MĪĀṄ MĪR, HAZRAT (1550-1635), well-known Sūfī saint of the Qādirīyah order, was a contemporary of Gurū Arjan (1563-1606) and Gurū Hargobind (1595-1644). His real name was Shaikh Mīr Muhammad. He was born the son of Qāzī Sayandanah (Sāīṅ Dattā to some chroniclers) bin Qāzī Qalandar Fārūqī in 957 AH/AD 1550 at Sāhvan (also called Sevastān) in the present Dādū district of Sindh in Pakistan. The family claimed descent from Hazrat Umar Farūq, the second Caliph successor to Prophet Muhammad.
Mīr Muhammad's father died when he was a young boy and he grew up under the care of his mother, Bībī Fātimah, daughter of Qāzī Qazan, who put him under Shaikh Khizr Sevastānī for study of Qādirī Silsilā (School) of Sūfī thought. Under the guidance of his renowned teacher, he traversed various ‘stations' and 'stages' of the mystic Sūfī pāth in rapid succession and completed his studies at a comparatively young age of 25. He then shifted to Lahore where he joined the school of Maulānā Sa'ad Ullah and subsequently of Maulānā Ni'mat Ullah and Muftī Abdus-Salām to study traditional and rational philosophies. He remained steadfast in his devotional prayers and spent most of his spare time in meditation in gardens and forests outside the city. He soon became known as a distinguished 'Alim (scholar) much sought after by seekers of religious instruction. But Shaikh Mīr Muhammad demurred at the publicity he was receiving and liked solitariness and was very selective in making disciples. Perhaps for this reason he left Lahore and went to stay at Sirhind, but the climate at the latter place did not suit him and he returned after a year to Lahore where he stayed for most of his remaining life revered by kings and commoners alike.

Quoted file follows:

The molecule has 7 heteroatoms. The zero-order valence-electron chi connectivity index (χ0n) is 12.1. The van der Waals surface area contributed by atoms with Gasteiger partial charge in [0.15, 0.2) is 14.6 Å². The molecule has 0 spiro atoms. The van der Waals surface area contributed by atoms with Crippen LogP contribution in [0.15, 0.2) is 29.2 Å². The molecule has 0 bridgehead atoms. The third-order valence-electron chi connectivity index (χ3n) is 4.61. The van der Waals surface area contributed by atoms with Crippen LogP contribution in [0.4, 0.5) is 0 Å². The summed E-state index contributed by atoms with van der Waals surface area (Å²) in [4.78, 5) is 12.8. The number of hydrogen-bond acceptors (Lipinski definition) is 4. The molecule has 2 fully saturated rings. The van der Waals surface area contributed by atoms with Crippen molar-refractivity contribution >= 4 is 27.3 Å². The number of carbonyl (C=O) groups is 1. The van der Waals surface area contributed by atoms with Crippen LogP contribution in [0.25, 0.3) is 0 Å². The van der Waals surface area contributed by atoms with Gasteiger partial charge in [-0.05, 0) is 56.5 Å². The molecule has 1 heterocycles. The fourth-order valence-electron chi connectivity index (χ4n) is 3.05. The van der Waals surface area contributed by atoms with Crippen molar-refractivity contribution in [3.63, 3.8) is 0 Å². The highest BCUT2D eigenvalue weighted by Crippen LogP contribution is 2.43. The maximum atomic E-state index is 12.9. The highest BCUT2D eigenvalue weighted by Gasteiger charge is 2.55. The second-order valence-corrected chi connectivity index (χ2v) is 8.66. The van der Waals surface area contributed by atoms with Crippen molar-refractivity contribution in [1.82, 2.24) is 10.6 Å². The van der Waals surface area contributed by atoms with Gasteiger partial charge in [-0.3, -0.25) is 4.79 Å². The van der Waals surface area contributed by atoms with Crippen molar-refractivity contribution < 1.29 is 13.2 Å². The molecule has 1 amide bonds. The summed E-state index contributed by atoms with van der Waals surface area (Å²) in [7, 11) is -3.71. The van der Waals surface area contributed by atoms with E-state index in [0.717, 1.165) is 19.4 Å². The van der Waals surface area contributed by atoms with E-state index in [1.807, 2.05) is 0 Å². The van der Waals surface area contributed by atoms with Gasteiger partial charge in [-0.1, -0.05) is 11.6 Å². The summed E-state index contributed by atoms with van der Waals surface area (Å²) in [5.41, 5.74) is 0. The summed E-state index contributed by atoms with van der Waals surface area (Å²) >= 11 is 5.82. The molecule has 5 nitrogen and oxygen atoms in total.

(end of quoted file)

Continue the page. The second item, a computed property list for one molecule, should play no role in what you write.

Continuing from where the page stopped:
Emperor Jahāṅgīr in his Tuzuk (autobiography) praises his piety and selflessness. Prince Dārā Shukoh was one of his devout murīds (disciples). The Sikh tradition is inclined to count several years of mutual friendship between Hazrat Mīāṅ Mīr and Gurū Arjan, though their actual spans of life will not support this. The latter is said to have had the foundation-stone of the Harimandar in the midst of the sacred pool of Amritsar laid by the former in 1588. Mīāṅ Mīr could not save Gurū Arjan from the bigotry of Jahāṅgīr which resulted in the Gurū’s martyrdom in 1606, (probably the Emperor had not met the Shaikh by then), but he was instrumental in securing the release of Gurū Hargobind from Gwālīor Fort where he had been detained under Jahāṅgīr's orders.
Hazrat Mīāṅ Mīr died at Lahore on 7 Rabī' ul-Awwal 1045 AH/11 August 1635. His mausoleum in Hāshimpurā outside the old city lends his name, Miāṅ Mīr, to the whole locality.
Z. H. Faruquī